Please explain this complaint: auDA & Synergy?!

I wouldn’t be surprised if the complaints team at auDA and the tech support team over at Synergy Wholesale are literally just pushing the “forward” button on complaints whilst munching on pizza and listening to Nickelback on fancy bluetooth headphones.

As mentioned in my article a few days ago, anonymous complaints are OUT OF HAND and auDA and Synergy Wholesale can clearly be seen as both downright lazy and un-empathetic to domain name owners in this latest example.

Today, JW Brick & Stone received a SEVEN DAY DELETION NOTICE (WARRANTY CHECK) from Synergy Wholesale, stating:

We have received an eligibility complaint relating to the Registrant that is currently associated to is not eligible to hold the domain name. auDA are unable to determine the registrant’s eligibility from the information in the .au database or via any information on the registrant’s website.

Here is the full complaint:

auda registrant warranty check

The copy-and-paste robotic standard text clearly states:

Under auDA policy a close and substantial connection is established where, for example, the domain name refers to a product or service that the registrant provides.

Please provide the response to auDA (via Synergy Wholesale Pty Ltd) by no later than 5pm 7 days after this email.

Please note that if we do not receive a response before the deadline, we will instruct Synergy Wholesale Pty Ltd to delete the domain name for breach of policy.

This clearly shows auDA are responsible for verifying the complaint IS LEGITIMATE, and then requesting Synergy Wholesale to deal with it.


The only problem is…

The complaint is NOT LEGITIMATE!

Here is proof that can be established by literally spending ten seconds performing basic entry-level research, that this is a vexatious waste-of-time complaint:

The WHOIS for states the following:

auda complaint

And the ABN Lookup (below) clearly shows that the ABN and Business Name are PERFECTLY WITHIN RIGHTS to claim a CLOSE AND SUBSTANTIAL CONNECTION to owning the domain name.

defend auda complaint

The ABN of the Registrant clearly states: J & W Brick & Stone in the Trading Names section.

I am lost for words.

If this isn’t a perfect example of CLOSE & SUBSTANTIAL CONNECTION – then WHAT IS?!

This is one of auDA’s most basic roles.

Who exactly at auDA received this vexatious complaint, that is clearly a waste of time – due to the domain name CLEARLY meeting close and substantial connection, and decided for their own personal reasons that it DIDN’T meet the policy rules?

And then, who exactly at auDA forwarded this wrongful complaint to Synergy Wholesale, stating their client was against policy (when they weren’t!!!!)

And then, who exactly at Synergy Wholesale just took auDA’s word for it, and passed on the complaint to the customer of one of their resellers, without caring or performing their own due diligence on the legitimacy of the complaint?

auDA didn’t care about Synergy Wholesale or the Reseller or the Domain Name Owner.

Synergy Wholesale didn’t care about their Reseller’s reputation or the Domain Name Owner.

Shame on you auDA and Synergy Wholesale.

Shame for wasting your reseller’s time and the domain name owner’s time!

Please act quickly auDA, to put this right. Then make sure this stops happening.

And here’s a free heads-up to Synergy Wholesale: you might want to double-check emails you get from auDA from now on, as this example clearly proves auDA MAKE MISTAKES. And this is a big one. Please protect your resellers and domain name owners by defending them as your first port of call.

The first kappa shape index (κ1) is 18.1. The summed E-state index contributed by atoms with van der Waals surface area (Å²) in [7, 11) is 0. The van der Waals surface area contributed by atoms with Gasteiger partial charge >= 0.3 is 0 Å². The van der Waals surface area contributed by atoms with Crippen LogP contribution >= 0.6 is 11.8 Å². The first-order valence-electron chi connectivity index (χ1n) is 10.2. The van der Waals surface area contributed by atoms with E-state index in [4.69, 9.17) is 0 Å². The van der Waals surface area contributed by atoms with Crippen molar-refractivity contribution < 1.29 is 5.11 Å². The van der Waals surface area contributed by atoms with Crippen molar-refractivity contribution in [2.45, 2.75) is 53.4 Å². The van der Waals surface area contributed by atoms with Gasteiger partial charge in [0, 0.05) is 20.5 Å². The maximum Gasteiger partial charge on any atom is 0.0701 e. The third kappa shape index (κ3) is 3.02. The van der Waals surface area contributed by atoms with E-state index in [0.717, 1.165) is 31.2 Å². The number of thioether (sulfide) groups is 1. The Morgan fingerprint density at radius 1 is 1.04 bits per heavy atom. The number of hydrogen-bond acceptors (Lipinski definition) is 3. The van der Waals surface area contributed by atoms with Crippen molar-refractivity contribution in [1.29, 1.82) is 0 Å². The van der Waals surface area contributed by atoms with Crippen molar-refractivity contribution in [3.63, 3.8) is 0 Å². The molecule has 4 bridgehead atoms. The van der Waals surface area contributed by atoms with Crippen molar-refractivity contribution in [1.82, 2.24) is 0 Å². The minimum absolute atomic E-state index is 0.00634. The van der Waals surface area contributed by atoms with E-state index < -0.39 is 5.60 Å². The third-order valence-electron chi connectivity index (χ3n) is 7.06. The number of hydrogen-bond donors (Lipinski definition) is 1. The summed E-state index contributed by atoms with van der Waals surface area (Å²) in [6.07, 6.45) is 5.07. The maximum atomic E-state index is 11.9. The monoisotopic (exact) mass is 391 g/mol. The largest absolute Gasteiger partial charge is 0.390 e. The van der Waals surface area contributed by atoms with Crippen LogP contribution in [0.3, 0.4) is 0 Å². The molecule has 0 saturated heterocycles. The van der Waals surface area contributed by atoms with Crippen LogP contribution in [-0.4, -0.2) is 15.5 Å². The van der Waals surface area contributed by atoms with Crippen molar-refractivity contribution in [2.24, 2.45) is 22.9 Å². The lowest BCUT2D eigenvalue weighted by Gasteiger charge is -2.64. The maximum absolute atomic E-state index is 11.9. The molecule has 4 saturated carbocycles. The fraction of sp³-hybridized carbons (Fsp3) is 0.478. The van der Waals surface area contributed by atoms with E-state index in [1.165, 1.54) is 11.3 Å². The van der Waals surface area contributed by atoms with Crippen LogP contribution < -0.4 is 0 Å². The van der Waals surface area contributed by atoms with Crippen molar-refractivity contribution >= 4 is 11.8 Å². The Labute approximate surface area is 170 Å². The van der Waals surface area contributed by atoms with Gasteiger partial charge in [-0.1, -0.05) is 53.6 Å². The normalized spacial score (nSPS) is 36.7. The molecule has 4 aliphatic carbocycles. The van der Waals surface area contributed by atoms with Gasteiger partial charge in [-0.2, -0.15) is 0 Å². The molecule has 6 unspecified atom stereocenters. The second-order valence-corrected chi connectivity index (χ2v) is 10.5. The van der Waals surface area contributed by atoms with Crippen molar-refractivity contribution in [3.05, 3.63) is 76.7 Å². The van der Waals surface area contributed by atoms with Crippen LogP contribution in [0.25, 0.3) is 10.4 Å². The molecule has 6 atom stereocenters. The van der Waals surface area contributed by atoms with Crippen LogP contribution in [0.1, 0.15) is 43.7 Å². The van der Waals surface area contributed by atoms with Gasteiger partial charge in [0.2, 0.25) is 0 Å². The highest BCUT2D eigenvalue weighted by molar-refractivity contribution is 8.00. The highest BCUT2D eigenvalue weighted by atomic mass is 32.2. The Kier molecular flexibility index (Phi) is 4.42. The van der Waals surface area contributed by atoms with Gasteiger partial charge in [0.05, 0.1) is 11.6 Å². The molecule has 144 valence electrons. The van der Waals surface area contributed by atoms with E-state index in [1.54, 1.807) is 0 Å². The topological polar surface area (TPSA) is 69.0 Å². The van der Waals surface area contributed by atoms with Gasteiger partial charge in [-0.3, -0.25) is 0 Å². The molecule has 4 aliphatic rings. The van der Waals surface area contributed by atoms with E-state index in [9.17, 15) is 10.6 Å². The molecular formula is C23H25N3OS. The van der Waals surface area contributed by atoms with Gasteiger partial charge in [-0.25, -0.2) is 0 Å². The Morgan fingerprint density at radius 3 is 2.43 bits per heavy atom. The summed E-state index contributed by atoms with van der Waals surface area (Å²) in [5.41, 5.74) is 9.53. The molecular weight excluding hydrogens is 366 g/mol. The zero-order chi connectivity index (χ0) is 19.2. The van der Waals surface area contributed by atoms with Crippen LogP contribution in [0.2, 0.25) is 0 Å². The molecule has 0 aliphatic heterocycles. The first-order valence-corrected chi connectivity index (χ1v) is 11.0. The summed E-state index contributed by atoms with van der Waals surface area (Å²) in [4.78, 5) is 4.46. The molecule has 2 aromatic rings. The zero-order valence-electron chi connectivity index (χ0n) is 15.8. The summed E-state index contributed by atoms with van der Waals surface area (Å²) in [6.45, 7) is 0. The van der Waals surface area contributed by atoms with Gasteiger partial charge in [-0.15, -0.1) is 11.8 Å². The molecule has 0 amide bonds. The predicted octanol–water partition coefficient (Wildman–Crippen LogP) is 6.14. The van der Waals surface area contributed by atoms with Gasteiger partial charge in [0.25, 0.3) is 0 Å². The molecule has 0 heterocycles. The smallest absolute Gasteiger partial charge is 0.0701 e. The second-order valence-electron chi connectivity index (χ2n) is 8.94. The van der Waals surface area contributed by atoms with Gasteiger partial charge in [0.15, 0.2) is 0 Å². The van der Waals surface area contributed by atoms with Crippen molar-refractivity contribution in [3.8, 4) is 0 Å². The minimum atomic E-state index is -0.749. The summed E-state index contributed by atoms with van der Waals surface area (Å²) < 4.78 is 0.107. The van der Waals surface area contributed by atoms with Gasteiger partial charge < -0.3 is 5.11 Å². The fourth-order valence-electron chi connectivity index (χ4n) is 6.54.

The biggest thing that has to happen, is what I and others have been saying for a while now.

We need to CHANGE auDA POLICY so that anonymous cowards can’t make nasty vexatious complaints against legitimate domain name holders and waste everyone’s time.


Dear Robert

It is appropriate that I reply on behalf of auDA regarding this post as it would be beneficial to provide some clarity around the complaints management process.

auDA does perform research on each and every domain name before a complaint is processed. It is our role to investigate the issues by requesting further information from the relevant parties before assessing these issues against our published policies.

In regards to this specific matter, there is a reason why we have proceeded with a complaint against the domain name, but at this point in time we are not at liberty to provide additional detail. We have an obligation to the privacy of ALL parties.

Needless to say, this is not the first time that this domain name has been brought to auDA’s attention.

Breaches of policy can take many forms from a variety of actors. auDA is not obliged to communicate with the general public what investigations we undertake and the techniques used in the detecting of these domain names for good reason, as we also regularly liaise with Government departments and law enforcement in the processing of complaints. This is standard practice.

With regards to the matters raised in your post, the registrant contact simply needs to respond to the complaint appropriately as requested. It is the registrant who is required to respond consistent with our policies.

As for the complaint being processed via Synergy Wholesale, auDA has always conducted warranty check complaints through the registrar of record unless otherwise noted in policy (e.g. the Prohibition on Misspellings Policy).

I trust this clarifies the matter and I agree that there can be further reform of auDA’s policies.  This is the task of the Policy Review Panel and I would encourage all of your readers to make submissions outlining where auDA’s policies can be improved. It is only with this level of constructive feedback can we achieve a result in the best interest of all parts of the .au domain industry.